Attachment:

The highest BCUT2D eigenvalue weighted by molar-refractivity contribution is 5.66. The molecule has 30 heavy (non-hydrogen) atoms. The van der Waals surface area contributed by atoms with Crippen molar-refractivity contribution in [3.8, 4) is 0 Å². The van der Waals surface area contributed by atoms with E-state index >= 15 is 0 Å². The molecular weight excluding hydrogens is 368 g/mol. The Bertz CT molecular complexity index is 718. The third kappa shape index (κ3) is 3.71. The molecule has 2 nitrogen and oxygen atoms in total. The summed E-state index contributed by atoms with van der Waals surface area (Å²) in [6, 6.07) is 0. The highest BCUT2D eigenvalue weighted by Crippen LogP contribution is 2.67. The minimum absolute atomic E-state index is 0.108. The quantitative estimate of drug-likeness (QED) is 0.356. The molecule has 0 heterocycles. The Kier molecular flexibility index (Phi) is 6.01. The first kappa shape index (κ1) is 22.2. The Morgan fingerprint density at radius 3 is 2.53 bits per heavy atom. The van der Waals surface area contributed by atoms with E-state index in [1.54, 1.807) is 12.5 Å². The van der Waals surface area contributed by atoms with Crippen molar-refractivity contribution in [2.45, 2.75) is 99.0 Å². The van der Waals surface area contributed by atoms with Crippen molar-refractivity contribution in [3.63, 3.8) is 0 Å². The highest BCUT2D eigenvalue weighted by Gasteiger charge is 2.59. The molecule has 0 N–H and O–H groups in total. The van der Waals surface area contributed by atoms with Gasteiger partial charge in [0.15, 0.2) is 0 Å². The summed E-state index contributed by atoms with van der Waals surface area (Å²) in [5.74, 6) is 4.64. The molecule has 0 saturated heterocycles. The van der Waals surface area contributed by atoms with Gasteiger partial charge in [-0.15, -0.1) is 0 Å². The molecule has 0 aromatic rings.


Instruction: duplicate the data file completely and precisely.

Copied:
The highest BCUT2D eigenvalue weighted by molar-refractivity contribution is 5.66. The molecule has 30 heavy (non-hydrogen) atoms. The van der Waals surface area contributed by atoms with Crippen molar-refractivity contribution in [3.8, 4) is 0 Å². The van der Waals surface area contributed by atoms with E-state index >= 15 is 0 Å². The molecular weight excluding hydrogens is 368 g/mol. The Bertz CT molecular complexity index is 718. The third kappa shape index (κ3) is 3.71. The molecule has 2 nitrogen and oxygen atoms in total. The summed E-state index contributed by atoms with van der Waals surface area (Å²) in [6, 6.07) is 0. The highest BCUT2D eigenvalue weighted by Crippen LogP contribution is 2.67. The minimum absolute atomic E-state index is 0.108. The quantitative estimate of drug-likeness (QED) is 0.356. The molecule has 0 heterocycles. The Kier molecular flexibility index (Phi) is 6.01. The first kappa shape index (κ1) is 22.2. The Morgan fingerprint density at radius 3 is 2.53 bits per heavy atom. The van der Waals surface area contributed by atoms with E-state index in [1.54, 1.807) is 12.5 Å². The van der Waals surface area contributed by atoms with Crippen molar-refractivity contribution in [2.45, 2.75) is 99.0 Å². The van der Waals surface area contributed by atoms with Crippen molar-refractivity contribution in [3.63, 3.8) is 0 Å². The highest BCUT2D eigenvalue weighted by Gasteiger charge is 2.59. The molecule has 0 N–H and O–H groups in total. The van der Waals surface area contributed by atoms with Gasteiger partial charge in [0.15, 0.2) is 0 Å². The summed E-state index contributed by atoms with van der Waals surface area (Å²) in [5.74, 6) is 4.64. The molecule has 0 saturated heterocycles. The van der Waals surface area contributed by atoms with Gasteiger partial charge in [-0.15, -0.1) is 0 Å². The molecule has 0 aromatic rings.